I seek some help identifying a short book I read in my childbook. It was a science fiction book about a society where due to scarcity of resources, you were allowed a certain life span depending on your achievements and contributions to society. If you exceed the amount before doing something that causes you to get promoted to a higher life span, you will be taken in the night by some sort of police and vanish.

For extraordinary achievements the highest status you could achieve was immortality (I seem to dimly remember the usage of the word amaranth for those people).

The protagonist of the novel was someone who had once been granted immortaility but then had it stripped away from him again due to some misdeed or mistake. Now he tries to get that status again (maybe under a fake identity?), but one of the immortal people is suspicious of him so he murders her. She gets revived later, because that's part of the immortality package.

It ends with him being apprehended, but society decides to invest heavily into space again so that hopefully in the future there is space for everyone to be immortal. The book ends with the protagonists being sent of an explorer into space alone.

1 Answer 1


That sounds like Jack Vance's To Live Forever.

  • Medical technology advanced to a point where they can lengthen a humans livespan considerably
  • There are five different categories of people, where each of the first four categories grants another 20 years of life.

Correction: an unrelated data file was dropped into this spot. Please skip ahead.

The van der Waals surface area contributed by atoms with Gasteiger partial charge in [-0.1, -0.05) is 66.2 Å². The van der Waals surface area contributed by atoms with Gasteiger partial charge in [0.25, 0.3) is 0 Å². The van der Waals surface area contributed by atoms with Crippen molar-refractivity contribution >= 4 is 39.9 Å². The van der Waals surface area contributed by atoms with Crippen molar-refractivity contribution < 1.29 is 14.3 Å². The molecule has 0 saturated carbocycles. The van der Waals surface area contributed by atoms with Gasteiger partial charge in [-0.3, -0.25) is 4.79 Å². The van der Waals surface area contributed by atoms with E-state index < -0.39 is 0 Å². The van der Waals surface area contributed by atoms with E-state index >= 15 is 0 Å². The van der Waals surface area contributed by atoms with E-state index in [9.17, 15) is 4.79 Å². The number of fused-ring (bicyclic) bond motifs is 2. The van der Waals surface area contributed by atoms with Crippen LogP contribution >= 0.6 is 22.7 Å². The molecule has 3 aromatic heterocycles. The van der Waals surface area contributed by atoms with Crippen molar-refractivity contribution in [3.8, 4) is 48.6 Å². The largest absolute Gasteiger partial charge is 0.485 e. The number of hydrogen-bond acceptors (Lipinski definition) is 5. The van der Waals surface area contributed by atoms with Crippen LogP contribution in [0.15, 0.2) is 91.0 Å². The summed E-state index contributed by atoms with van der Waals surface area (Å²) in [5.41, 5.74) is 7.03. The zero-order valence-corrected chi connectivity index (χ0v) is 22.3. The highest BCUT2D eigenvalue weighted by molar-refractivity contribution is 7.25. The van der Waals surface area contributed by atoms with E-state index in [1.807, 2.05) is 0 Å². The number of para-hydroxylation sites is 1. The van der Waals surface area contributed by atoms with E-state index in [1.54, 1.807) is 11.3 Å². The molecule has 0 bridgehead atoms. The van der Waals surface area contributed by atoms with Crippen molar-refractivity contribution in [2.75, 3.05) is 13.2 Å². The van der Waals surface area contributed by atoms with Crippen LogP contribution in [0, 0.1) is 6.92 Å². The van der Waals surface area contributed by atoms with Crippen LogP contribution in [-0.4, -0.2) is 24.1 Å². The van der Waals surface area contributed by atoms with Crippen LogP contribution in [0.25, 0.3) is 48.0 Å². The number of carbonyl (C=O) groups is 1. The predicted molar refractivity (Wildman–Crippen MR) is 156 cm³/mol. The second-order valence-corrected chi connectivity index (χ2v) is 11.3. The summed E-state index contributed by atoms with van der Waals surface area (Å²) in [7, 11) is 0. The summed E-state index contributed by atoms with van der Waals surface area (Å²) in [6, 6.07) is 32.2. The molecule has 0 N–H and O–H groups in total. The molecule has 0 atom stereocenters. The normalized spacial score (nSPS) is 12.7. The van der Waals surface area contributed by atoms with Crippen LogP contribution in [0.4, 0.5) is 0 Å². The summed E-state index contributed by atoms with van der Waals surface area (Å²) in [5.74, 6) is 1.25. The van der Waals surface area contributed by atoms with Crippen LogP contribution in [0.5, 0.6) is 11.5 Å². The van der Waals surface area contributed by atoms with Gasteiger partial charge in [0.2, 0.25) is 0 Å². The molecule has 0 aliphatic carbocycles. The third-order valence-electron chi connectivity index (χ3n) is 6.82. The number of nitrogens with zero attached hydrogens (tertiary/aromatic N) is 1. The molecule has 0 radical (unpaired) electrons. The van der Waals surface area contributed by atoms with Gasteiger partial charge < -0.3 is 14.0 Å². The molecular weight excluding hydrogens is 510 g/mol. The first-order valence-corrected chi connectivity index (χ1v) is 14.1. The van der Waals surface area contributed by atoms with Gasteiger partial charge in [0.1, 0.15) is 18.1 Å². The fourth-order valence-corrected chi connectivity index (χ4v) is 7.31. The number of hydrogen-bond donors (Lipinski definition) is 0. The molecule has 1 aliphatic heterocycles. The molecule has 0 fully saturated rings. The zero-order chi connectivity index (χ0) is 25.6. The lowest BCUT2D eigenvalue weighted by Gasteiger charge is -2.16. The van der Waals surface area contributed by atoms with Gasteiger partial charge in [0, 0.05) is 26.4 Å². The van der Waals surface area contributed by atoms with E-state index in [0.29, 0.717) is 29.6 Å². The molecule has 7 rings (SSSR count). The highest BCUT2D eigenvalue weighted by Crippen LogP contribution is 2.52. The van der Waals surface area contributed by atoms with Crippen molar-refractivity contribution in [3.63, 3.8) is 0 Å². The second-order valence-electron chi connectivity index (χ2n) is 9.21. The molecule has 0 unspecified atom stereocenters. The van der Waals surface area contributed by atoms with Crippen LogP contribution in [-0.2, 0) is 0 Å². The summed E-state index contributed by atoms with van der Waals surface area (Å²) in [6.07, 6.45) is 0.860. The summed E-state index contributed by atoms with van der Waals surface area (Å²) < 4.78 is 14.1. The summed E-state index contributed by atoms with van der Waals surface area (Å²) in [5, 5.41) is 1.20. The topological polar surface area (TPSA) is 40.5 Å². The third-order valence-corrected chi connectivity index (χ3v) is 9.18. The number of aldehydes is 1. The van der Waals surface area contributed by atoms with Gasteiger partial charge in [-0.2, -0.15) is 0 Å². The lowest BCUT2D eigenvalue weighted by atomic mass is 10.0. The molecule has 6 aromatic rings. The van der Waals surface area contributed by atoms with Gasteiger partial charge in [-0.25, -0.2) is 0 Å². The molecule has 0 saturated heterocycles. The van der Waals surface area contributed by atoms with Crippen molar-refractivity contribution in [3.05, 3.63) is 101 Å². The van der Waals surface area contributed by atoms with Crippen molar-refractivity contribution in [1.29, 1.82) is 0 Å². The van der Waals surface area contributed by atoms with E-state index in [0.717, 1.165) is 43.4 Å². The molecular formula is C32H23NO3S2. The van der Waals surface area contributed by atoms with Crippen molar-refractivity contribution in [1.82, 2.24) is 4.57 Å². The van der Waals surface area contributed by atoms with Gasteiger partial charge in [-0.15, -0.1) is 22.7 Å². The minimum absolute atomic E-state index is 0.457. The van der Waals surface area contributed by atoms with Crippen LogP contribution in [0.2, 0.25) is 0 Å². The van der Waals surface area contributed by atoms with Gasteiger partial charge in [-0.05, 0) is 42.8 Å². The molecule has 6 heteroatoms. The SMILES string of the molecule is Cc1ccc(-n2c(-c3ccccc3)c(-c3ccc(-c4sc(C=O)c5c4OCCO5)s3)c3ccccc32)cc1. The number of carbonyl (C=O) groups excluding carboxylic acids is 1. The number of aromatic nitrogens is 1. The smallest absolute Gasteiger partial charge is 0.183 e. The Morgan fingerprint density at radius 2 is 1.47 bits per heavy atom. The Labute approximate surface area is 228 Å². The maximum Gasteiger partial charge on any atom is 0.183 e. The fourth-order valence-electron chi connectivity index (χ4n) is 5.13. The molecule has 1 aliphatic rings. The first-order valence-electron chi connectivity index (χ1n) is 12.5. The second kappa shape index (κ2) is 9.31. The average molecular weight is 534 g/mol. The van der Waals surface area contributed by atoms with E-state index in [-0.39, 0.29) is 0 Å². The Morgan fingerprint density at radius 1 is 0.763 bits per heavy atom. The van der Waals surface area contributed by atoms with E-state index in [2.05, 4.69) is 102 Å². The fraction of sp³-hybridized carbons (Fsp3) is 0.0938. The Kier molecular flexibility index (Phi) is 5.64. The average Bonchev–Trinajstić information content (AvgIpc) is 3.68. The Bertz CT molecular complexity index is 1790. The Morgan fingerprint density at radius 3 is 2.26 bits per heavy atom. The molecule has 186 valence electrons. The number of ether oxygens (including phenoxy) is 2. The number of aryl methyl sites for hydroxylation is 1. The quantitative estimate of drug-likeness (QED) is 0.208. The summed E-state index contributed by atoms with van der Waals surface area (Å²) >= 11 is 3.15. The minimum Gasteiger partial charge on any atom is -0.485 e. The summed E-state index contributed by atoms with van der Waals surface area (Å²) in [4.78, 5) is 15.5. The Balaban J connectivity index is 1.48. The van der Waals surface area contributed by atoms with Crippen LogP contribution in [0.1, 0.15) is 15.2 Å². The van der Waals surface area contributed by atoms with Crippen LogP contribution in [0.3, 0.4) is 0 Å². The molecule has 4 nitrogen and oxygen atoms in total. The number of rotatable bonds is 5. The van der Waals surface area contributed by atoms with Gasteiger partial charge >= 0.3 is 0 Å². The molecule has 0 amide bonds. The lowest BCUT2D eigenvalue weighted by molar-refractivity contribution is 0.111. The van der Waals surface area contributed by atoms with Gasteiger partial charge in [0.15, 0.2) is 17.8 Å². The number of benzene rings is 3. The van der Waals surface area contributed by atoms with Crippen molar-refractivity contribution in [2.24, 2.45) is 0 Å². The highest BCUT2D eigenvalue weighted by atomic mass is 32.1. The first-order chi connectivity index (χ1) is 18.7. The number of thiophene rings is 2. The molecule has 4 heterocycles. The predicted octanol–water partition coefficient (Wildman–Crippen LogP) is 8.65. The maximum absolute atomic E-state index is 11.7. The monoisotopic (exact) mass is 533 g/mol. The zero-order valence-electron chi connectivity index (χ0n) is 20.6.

• The ultimate category is called "Amaranth", and it offers true immortality.
  • The hero (the Grayven Warlock) was an Amaranth, but has become a fugitive after a feud with another Amaranth resulting in the latters death.


Eventually the Fair-Play Act was drafted, and won a grudging approval. In essence, the system rewarded public service with years of extended life. Five phyle, or levels of achievement, were stipulated: Base, Second, Third, Fourth, Fifth. Base became known as Brood; Second, the Wedge; Third, less frequently, Arrant; and Fourth, Verge. When the original Grand-Union group organized the Amaranth Society, Fifth became Amaranth.

The Fair-Play Act carefully defined the conditions of advance. A child was born without phyle identification. At any time after the age of sixteen he might register in the Brood, thus submitting to the provisions of the Fair-Play Act.

If he chose not to register, he suffered no penalty and lived a natural life without benefit of the Grand-Union treatments, to an average age of 82. These persons were the "glarks," and commanded only small social status.

The Fair-Play Act established the life span of the Brood equal to the average life span of a non-participator, roughly 82 years. Attaining Wedge, a man underwent the Grand-Union process halting bodily degeneration, and was allowed an added ten years of life. Reaching Third, he won sixteen more years; Verge, another twenty years. Breaking through into Amaranth brought the ultimate reward.

  • 1
    Yes, that it's. Thanks a lot, I somewhat suspected it was one of the classical authors of that time.
    – Erik
    Jul 17, 2014 at 14:32

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